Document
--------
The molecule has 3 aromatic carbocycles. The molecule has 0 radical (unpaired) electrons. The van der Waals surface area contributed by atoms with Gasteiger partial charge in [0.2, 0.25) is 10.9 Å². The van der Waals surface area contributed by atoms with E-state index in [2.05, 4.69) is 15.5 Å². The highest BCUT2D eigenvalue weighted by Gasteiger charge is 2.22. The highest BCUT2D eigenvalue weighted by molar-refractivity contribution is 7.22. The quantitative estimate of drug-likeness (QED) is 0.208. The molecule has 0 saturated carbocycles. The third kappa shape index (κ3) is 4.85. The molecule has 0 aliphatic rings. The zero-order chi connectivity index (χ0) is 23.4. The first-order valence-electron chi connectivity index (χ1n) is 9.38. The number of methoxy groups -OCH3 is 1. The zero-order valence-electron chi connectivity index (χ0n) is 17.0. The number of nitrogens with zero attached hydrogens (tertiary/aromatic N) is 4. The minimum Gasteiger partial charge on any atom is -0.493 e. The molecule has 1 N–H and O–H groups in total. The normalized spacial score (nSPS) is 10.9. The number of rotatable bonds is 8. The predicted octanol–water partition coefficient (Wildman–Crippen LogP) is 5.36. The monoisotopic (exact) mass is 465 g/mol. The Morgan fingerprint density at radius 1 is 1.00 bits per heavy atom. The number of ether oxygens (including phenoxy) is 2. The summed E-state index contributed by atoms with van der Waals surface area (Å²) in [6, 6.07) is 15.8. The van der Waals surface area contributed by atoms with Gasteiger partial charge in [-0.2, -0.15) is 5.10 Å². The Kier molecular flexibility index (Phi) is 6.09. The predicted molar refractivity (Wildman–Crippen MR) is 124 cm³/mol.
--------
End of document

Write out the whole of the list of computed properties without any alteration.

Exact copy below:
The molecule has 3 aromatic carbocycles. The molecule has 0 radical (unpaired) electrons. The van der Waals surface area contributed by atoms with Gasteiger partial charge in [0.2, 0.25) is 10.9 Å². The van der Waals surface area contributed by atoms with E-state index in [2.05, 4.69) is 15.5 Å². The highest BCUT2D eigenvalue weighted by Gasteiger charge is 2.22. The highest BCUT2D eigenvalue weighted by molar-refractivity contribution is 7.22. The quantitative estimate of drug-likeness (QED) is 0.208. The molecule has 0 saturated carbocycles. The third kappa shape index (κ3) is 4.85. The molecule has 0 aliphatic rings. The zero-order chi connectivity index (χ0) is 23.4. The first-order valence-electron chi connectivity index (χ1n) is 9.38. The number of methoxy groups -OCH3 is 1. The zero-order valence-electron chi connectivity index (χ0n) is 17.0. The number of nitrogens with zero attached hydrogens (tertiary/aromatic N) is 4. The minimum Gasteiger partial charge on any atom is -0.493 e. The molecule has 1 N–H and O–H groups in total. The normalized spacial score (nSPS) is 10.9. The number of rotatable bonds is 8. The predicted octanol–water partition coefficient (Wildman–Crippen LogP) is 5.36. The monoisotopic (exact) mass is 465 g/mol. The Morgan fingerprint density at radius 1 is 1.00 bits per heavy atom. The number of ether oxygens (including phenoxy) is 2. The summed E-state index contributed by atoms with van der Waals surface area (Å²) in [6, 6.07) is 15.8. The van der Waals surface area contributed by atoms with Gasteiger partial charge in [-0.2, -0.15) is 5.10 Å². The Kier molecular flexibility index (Phi) is 6.09. The predicted molar refractivity (Wildman–Crippen MR) is 124 cm³/mol.